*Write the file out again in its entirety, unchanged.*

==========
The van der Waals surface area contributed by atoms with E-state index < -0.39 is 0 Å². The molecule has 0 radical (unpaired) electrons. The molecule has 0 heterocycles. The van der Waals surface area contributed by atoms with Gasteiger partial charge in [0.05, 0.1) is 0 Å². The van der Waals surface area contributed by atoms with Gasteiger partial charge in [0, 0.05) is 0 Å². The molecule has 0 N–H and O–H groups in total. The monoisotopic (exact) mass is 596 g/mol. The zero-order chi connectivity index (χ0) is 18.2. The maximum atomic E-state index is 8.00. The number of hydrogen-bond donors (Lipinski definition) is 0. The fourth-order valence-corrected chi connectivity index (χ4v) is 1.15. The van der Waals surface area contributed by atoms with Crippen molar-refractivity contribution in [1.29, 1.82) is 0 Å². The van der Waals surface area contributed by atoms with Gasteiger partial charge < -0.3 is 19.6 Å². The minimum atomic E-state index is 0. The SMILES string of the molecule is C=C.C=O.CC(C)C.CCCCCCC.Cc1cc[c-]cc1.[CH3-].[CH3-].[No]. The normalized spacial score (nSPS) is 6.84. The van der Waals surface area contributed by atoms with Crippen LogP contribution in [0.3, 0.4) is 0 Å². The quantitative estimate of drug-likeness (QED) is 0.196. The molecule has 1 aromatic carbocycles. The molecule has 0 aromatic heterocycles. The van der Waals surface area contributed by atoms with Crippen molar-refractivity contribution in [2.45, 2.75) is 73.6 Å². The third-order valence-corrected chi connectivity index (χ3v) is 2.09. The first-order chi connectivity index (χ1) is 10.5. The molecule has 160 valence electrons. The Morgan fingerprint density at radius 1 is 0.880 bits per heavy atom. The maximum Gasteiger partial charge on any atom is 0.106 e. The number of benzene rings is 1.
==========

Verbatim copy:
The van der Waals surface area contributed by atoms with E-state index < -0.39 is 0 Å². The molecule has 0 radical (unpaired) electrons. The molecule has 0 heterocycles. The van der Waals surface area contributed by atoms with Gasteiger partial charge in [0.05, 0.1) is 0 Å². The van der Waals surface area contributed by atoms with Gasteiger partial charge in [0, 0.05) is 0 Å². The molecule has 0 N–H and O–H groups in total. The monoisotopic (exact) mass is 596 g/mol. The zero-order chi connectivity index (χ0) is 18.2. The maximum atomic E-state index is 8.00. The number of hydrogen-bond donors (Lipinski definition) is 0. The fourth-order valence-corrected chi connectivity index (χ4v) is 1.15. The van der Waals surface area contributed by atoms with Crippen molar-refractivity contribution in [1.29, 1.82) is 0 Å². The van der Waals surface area contributed by atoms with Gasteiger partial charge < -0.3 is 19.6 Å². The minimum atomic E-state index is 0. The SMILES string of the molecule is C=C.C=O.CC(C)C.CCCCCCC.Cc1cc[c-]cc1.[CH3-].[CH3-].[No]. The normalized spacial score (nSPS) is 6.84. The van der Waals surface area contributed by atoms with Crippen LogP contribution in [0.3, 0.4) is 0 Å². The quantitative estimate of drug-likeness (QED) is 0.196. The molecule has 1 aromatic carbocycles. The molecule has 0 aromatic heterocycles. The van der Waals surface area contributed by atoms with Crippen molar-refractivity contribution in [2.45, 2.75) is 73.6 Å². The third-order valence-corrected chi connectivity index (χ3v) is 2.09. The first-order chi connectivity index (χ1) is 10.5. The molecule has 160 valence electrons. The Morgan fingerprint density at radius 1 is 0.880 bits per heavy atom. The maximum Gasteiger partial charge on any atom is 0.106 e. The number of benzene rings is 1.